We reveal the private equity/hedge fund profits that the California Public Employees' Retirement System (CalPERS) was forced to disclose this week.
The disclosure follows an innovative settlement in litigation brought by the California First Amendment Coalition (CFAC) over release of CalPERS' private equity and hedge fund investment records.
CalPERS is the largest public pension fund in the USA with assets of more than USD 177 billion. The System provides retirement and health benefits to more than 1.4 million State and local public agency members and their families.
CalPERS has committed USD 21.1 billion in private equity and committed USD 2 billion in hedge funds. It has generated profits in excess of USD 6 billion since 1990 in its private equity program, and in 2003 paid management fees and costs of USD 202 million to private equity fund managers. The average private equity fund in which CalPERS invests is 3.9 years old, and in most cases it remains too early to tell how well the investments will do, because most have a 10-year lifespan.
Under terms of the settlement reached by CalPERS and CFAC, the pension fund has developed new "custom spreadsheets" that show the amounts of CalPERS annual profits received from and expenses paid to its 300 private equity and hedge fund partnerships.
As part of the settlement, CFAC agreed to withdraw its broad original requests.
Peter Mixon, General Counsel for CalPERS, said: "This innovative solution - to develop new documents with the bottom line information - enables us to provide important information to the public and still protect, as prescribed under the exemption to state disclosure laws, the kind of information that absolutely must be shielded to meet the public interest in obtaining high rates of return from a diversified public pension asset pool."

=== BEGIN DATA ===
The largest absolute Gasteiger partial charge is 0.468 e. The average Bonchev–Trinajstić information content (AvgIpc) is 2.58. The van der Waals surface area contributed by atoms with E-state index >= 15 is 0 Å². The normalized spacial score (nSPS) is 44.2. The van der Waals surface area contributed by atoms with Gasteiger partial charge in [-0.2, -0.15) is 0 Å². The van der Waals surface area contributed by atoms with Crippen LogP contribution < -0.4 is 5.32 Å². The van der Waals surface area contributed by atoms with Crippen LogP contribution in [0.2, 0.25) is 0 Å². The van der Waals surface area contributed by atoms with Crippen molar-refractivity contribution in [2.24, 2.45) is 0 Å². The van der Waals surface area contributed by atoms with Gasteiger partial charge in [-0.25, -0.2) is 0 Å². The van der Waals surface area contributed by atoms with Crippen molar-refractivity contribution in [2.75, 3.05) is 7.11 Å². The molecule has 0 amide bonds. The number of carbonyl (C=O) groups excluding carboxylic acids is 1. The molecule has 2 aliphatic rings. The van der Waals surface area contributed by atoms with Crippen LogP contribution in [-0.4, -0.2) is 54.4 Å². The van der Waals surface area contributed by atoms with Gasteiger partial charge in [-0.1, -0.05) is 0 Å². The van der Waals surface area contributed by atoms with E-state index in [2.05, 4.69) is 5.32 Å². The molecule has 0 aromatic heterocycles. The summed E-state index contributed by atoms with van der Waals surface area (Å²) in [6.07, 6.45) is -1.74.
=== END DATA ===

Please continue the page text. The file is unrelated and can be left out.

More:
The case was filed by CFAC on 2 September 2004 after CalPERS rejected initial requests because disclosure of the documents requested would have created a host of problems. As a "limited partner" investor in the private equity and hedge fund market, CalPERS negotiates fees, carried interest, and profit splits with partnerships. If all of the terms and conditions were disclosed, CalPERS would likely be shut out of top-tier investment funds and would be put in an unfavorable position when negotiating terms of a deal, said Mark Anson, CalPERS Chief Investment Officer.
It would have also forced CalPERS to withdraw prematurely from other funds and lose money, lose its advantage in negotiating favorable terms, and be refused the kind of detailed information necessary to evaluate the funds' performance.
"The disclosure of this information strikes the appropriate balance between the public's right to access information and the continuing ability of CalPERS to invest in these asset classes, which generate long-term returns to pay benefits," Mixon added.
The settlement has provided the dollar amount of gain/profit that CalPERS received from each fund for calendar years 1999-2003. Data for 2004-05 will be released in the future. Additionally, CalPERS disclosed management fees and other costs, expressed in dollars, paid by CalPERS to the funds for each calendar year between 2001-2003. Data for 2004-05 will be released in the future.
A copy of the gains made on private equity and hedge fund partnerships between 1999-2003 is available at www.hedgemedia.com/hwreports.asp